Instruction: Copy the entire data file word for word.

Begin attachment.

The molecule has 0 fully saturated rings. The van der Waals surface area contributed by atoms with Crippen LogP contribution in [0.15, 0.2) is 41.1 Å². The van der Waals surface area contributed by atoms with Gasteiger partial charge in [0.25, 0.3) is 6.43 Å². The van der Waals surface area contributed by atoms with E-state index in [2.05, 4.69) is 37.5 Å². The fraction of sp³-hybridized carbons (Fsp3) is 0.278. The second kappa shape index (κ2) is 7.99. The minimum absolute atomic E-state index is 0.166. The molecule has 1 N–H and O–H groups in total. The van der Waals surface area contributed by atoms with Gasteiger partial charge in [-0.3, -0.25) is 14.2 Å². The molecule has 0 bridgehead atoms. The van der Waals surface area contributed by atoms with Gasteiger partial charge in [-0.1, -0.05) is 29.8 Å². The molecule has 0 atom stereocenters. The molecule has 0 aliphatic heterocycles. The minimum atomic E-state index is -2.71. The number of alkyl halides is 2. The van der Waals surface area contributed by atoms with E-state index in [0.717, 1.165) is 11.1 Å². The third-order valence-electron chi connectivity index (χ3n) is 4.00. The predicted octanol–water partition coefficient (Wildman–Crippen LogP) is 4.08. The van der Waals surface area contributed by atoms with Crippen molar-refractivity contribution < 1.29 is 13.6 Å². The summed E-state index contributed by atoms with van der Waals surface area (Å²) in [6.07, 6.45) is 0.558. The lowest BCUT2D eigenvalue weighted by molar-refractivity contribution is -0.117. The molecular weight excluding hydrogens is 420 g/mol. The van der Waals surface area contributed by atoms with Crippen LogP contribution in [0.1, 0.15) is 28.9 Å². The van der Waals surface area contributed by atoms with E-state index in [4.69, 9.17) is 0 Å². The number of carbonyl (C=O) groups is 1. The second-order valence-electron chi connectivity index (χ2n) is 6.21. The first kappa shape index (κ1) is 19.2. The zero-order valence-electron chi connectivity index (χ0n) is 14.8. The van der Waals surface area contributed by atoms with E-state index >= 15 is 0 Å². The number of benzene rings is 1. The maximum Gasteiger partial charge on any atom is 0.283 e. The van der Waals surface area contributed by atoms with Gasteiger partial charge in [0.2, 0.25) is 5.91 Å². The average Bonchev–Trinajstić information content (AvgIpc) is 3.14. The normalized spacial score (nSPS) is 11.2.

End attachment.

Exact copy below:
The molecule has 0 fully saturated rings. The van der Waals surface area contributed by atoms with Crippen LogP contribution in [0.15, 0.2) is 41.1 Å². The van der Waals surface area contributed by atoms with Gasteiger partial charge in [0.25, 0.3) is 6.43 Å². The van der Waals surface area contributed by atoms with E-state index in [2.05, 4.69) is 37.5 Å². The fraction of sp³-hybridized carbons (Fsp3) is 0.278. The second kappa shape index (κ2) is 7.99. The minimum absolute atomic E-state index is 0.166. The molecule has 1 N–H and O–H groups in total. The van der Waals surface area contributed by atoms with Gasteiger partial charge in [-0.3, -0.25) is 14.2 Å². The molecule has 0 bridgehead atoms. The van der Waals surface area contributed by atoms with Gasteiger partial charge in [-0.1, -0.05) is 29.8 Å². The molecule has 0 atom stereocenters. The molecule has 0 aliphatic heterocycles. The minimum atomic E-state index is -2.71. The number of alkyl halides is 2. The van der Waals surface area contributed by atoms with E-state index in [0.717, 1.165) is 11.1 Å². The third-order valence-electron chi connectivity index (χ3n) is 4.00. The predicted octanol–water partition coefficient (Wildman–Crippen LogP) is 4.08. The van der Waals surface area contributed by atoms with Crippen molar-refractivity contribution < 1.29 is 13.6 Å². The summed E-state index contributed by atoms with van der Waals surface area (Å²) in [6.07, 6.45) is 0.558. The lowest BCUT2D eigenvalue weighted by molar-refractivity contribution is -0.117. The molecular weight excluding hydrogens is 420 g/mol. The van der Waals surface area contributed by atoms with Crippen LogP contribution in [0.1, 0.15) is 28.9 Å². The van der Waals surface area contributed by atoms with E-state index in [4.69, 9.17) is 0 Å². The number of carbonyl (C=O) groups is 1. The second-order valence-electron chi connectivity index (χ2n) is 6.21. The first kappa shape index (κ1) is 19.2. The zero-order valence-electron chi connectivity index (χ0n) is 14.8. The van der Waals surface area contributed by atoms with E-state index >= 15 is 0 Å². The number of benzene rings is 1. The maximum Gasteiger partial charge on any atom is 0.283 e. The van der Waals surface area contributed by atoms with Gasteiger partial charge in [0.2, 0.25) is 5.91 Å². The average Bonchev–Trinajstić information content (AvgIpc) is 3.14. The normalized spacial score (nSPS) is 11.2.